Constitutional Court receives baton on impeachment, written by Kim Bo-eun
December 9th 2016, 1709 hours (KST +9)

The Constitutional Court received the baton on President Park Geun-hye's impeachment from the National Assembly after the motion against her was passed, Friday. Rep. Kweon Seong-dong of the Saenuri Party, the chief of the National Assembly Legislation and Judiciary Committee, who will defend the impeachment during the court hearings, submitted the resolution to the court.

The court then convened an emergency meeting of justices to discuss its hearing plan. It said the first may begin as early as the end of the month. The court named Judge Kang Il-won as the chief justice of the case. The court also requested the President to submit her written defense by Dec. 16, a preliminary step before hearings. The court is required to make a ruling within six months. But the decision may not come fast, because a number of factors could pose obstacles including an independent counsel investigation into the scandal surrounding her and her confidant Choi Soon-sil, which will be taking place at the same time.

Some observers say it may be difficult for the court to make a ruling before the investigation is concluded, as the allegations are yet to be confirmed as true. The court's previous ruling on the impeachment of former President Roh Moo-hyun was different in that the facts had already been established when the ruling took place. It took only 63 days. Others believe the special prosecutor's probe into the scandal will not affect the court's ruling because the justices will reach a conclusion independently.

The judges will examine whether the President violated the Constitution and laws by letting Choi, who does not hold a government post, meddle in state affairs, handing over classified state information to her, extorting money from conglomerates to benefit Choi, and not being on official duty on the day of the Sewol ferry disaster.

They will be able to examine related evidence. However, an obstacle in the process may be the law on the Constitutional Court which prevents it from requesting records of a case which is currently undergoing investigation or a trial. This will make it difficult for the impeachment ruling to take place before the independent counsel's 100-day investigation ends. The court may summon Park for the hearings, which she can refuse to attend.

Another obstacle may be the retirement of judges. At least seven justices of the nine-member panel are required to make a ruling, and at least six of them need to support the impeachment for it to be accepted. However, two members' terms will expire in January and March, respectively. The President holds the right to appoint the justices, but she has been suspended from duty. But it is not clear whether the prime minister, who will be the acting president, will be able to appoint new judges.

The scope of the acting president's authority is not clear. Among legal experts, there is a prevailing view that it is inappropriate for someone temporarily acting as the president to appoint justices who hold six-year terms.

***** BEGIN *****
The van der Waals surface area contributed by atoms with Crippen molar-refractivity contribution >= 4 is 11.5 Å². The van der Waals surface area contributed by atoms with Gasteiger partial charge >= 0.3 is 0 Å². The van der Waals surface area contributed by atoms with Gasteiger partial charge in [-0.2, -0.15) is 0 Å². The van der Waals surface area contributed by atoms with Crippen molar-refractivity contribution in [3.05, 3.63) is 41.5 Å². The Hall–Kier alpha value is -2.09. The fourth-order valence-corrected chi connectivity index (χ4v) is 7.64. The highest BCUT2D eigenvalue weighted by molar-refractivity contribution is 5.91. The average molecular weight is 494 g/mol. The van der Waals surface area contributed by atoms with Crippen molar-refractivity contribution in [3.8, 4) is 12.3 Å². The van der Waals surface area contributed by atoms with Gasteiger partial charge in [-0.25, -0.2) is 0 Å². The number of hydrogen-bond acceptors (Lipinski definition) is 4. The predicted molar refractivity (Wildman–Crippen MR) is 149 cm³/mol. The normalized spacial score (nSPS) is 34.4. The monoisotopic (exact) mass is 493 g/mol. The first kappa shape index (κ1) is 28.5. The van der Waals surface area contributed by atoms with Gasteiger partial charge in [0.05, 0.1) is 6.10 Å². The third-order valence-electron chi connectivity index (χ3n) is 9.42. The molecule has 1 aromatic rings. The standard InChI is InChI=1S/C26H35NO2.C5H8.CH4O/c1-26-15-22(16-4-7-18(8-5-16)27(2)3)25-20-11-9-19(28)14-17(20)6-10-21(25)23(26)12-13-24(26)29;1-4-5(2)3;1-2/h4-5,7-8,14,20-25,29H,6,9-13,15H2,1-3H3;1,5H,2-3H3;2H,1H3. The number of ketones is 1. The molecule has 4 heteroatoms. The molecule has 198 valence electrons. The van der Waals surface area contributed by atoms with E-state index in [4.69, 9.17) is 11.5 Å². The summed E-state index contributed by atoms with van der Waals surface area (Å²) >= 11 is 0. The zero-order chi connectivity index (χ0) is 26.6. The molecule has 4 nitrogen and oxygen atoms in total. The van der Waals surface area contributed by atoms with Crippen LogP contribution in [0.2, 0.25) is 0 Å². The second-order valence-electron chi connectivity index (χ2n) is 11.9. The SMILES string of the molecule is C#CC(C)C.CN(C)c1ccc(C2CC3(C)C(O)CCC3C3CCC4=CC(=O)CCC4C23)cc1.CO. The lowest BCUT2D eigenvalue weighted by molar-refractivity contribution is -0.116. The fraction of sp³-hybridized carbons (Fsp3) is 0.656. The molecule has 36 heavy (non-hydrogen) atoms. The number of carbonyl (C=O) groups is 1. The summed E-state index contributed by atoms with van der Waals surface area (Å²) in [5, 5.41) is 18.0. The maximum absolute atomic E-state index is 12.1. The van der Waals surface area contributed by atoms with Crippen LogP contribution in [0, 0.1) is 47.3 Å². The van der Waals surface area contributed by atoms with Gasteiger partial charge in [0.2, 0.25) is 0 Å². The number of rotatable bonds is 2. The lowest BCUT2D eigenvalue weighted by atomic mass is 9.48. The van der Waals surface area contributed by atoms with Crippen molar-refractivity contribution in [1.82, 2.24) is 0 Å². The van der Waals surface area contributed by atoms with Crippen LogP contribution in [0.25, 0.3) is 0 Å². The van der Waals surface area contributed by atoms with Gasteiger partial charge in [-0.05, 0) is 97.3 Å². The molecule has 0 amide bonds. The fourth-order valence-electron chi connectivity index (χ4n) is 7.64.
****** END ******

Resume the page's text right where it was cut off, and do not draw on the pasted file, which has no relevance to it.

If new members are not appointed soon enough, the ruling could be made with only seven members. Considering that the seven are mostly conservative, there is the possibility that more than one of them may oppose the impeachment and rule against it. Moreover, if one of the seven justices is unable to take part, the court's ruling will be indefinitely suspended. 

Saturday, 10 December 2016

President Park Geun-hye's Impeachment Special, Part III: Extraordinary Session with the Moe Representative of Dalseong County about PGH's Impeachment


My fellow Dalseongite Citizens,

Last Friday, the National Assembly decided to impeach our Current President, Park Geun-hye due to several reasons. The decision was one-sided, where 234 Assemblymen favoured to impeach her while the other 56 Assemblymen against it. Despite that, we, as a Korean Republic Citizen must respect to the final decision made by our lawmakers. 

For your information, Madam Park Geun-hye was an assemblywoman of Dalseong County, served from 1998 to 2012. We're truly in debt to her in several ways, either in welfare and rural development in the sole county at Daegu Metropole. However, once we've heard the bad news about her scandal with her confidante - Choi Soon-sil and her cronies, our citizens which include the Dalseongites as well, lose our confidence to her, little by little.

The scandal marred by our president caused the big companies such as Hanjin Shipping was bankrupt; awaiting for bailout, making the other countries to lose confidence to invest our country in terms of business and trade and the citizens lost their patience against her and her 'best friend forever', Choi Soon-sil - siphoning our revenues to the confidante's pocket.

We, the Dalseongite citizens had enough with this disgraced president. She betrayed our trust, exposing herself to be controlled by the confidante and absolutely weak compared to her father who administered this country from 1961 to 1979. She is considered to be the seed of failure for all Goryeong Park Clansmen.